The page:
Israeli researchers find way to block melanoma cells from spreading to brain

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JERUSALEM, Aug. 19 (Xinhua) -- A new Israeli research shows how melanoma metastases manage to spread to the brain, and develops a method to neutralize this mechanism, the Tel Aviv University (TAU) reported Monday.

The method may block the deadly spread of brain metastases in patients with the violent cancer.

Brain metastases are among the deadliest tumor metastases, with a median survival time of less than a year, and the incidence of brain metastasis is rising.

The new research, published in the journal Cell Report, focused on melanoma brain metastasis because it is the deadliest skin cancer due to its high rate of metastasis, frequently to the brain.

The TAU scientists utilized a mouse model of spontaneous melanoma brain metastasis to study the interactions of melanoma tumors within the brain microenvironment.

They discovered that melanoma brain metastasis is facilitated by the takeover of a physiological inflammatory pathway by astrocytes, the brain cells that maintain a protected environment in the brain.

In addition, astrocytes respond to tissue damage in the brain by instigating an inflammatory and tissue repair response to contain the damage, secreting inflammatory factors that recruit immune cells.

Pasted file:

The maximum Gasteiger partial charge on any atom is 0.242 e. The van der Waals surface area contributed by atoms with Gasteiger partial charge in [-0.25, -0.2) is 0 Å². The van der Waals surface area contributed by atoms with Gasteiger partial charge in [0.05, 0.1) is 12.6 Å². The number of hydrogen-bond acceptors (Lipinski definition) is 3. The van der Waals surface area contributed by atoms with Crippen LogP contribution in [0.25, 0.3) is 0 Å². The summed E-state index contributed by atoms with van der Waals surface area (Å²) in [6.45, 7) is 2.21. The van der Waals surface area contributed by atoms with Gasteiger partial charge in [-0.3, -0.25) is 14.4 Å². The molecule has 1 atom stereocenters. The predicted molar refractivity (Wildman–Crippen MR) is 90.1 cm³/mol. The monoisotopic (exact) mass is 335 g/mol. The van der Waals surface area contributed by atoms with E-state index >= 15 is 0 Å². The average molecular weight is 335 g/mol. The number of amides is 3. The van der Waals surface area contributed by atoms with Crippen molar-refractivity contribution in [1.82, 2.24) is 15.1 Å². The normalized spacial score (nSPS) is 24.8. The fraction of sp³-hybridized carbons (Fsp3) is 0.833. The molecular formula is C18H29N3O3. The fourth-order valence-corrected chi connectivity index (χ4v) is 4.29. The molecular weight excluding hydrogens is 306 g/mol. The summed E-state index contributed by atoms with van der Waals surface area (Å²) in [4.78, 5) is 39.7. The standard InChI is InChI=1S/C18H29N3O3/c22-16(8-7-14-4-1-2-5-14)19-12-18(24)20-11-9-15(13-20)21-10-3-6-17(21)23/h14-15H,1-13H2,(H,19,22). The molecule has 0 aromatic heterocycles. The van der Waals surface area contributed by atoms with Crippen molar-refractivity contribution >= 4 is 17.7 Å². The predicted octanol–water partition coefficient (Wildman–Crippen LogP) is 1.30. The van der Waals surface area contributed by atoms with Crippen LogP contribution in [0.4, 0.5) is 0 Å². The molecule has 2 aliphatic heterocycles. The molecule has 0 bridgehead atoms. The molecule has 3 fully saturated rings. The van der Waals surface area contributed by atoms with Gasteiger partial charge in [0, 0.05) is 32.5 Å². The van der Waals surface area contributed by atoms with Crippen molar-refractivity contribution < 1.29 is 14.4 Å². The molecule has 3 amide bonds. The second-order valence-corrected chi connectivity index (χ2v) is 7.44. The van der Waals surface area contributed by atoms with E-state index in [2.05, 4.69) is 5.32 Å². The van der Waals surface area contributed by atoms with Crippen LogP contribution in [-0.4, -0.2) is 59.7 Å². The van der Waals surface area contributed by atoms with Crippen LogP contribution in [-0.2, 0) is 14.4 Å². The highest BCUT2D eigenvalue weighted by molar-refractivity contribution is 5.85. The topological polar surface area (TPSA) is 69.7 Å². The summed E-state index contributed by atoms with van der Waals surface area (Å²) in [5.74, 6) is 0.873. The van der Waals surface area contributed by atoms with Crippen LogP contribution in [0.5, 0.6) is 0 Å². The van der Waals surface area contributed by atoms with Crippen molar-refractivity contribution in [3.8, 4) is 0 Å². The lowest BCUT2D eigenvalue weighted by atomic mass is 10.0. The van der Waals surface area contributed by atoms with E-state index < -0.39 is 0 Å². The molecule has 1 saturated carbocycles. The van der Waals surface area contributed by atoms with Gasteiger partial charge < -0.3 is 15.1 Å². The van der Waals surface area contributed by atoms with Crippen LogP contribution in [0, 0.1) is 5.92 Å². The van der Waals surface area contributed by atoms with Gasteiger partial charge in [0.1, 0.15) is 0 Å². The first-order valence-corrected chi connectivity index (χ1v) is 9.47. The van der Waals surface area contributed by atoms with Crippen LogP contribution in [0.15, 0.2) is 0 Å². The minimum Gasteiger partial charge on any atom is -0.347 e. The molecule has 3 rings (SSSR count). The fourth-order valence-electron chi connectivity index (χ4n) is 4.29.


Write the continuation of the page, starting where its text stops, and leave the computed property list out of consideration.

The researchers discovered that tumor cells recruit these inflammatory factors to "hijack" their way to the brain.

The team identified a specific factor that mediates their attraction to the brain and showed that brain metastasizing melanoma cells express the receptor for the inflammatory factor, which is how they respond to this signal.

Significantly, when the researchers used genetic tools to inhibit the expression of the receptor on melanoma cells, they successfully blocked the ability of tumor cells to respond to astrocyte signaling, and the development of brain metastases was significantly inhibited.

Next, the scientists validated their results in the brain metastases of patients who had undergone brain surgery and found that the identical mechanism is operative in humans. Enditem

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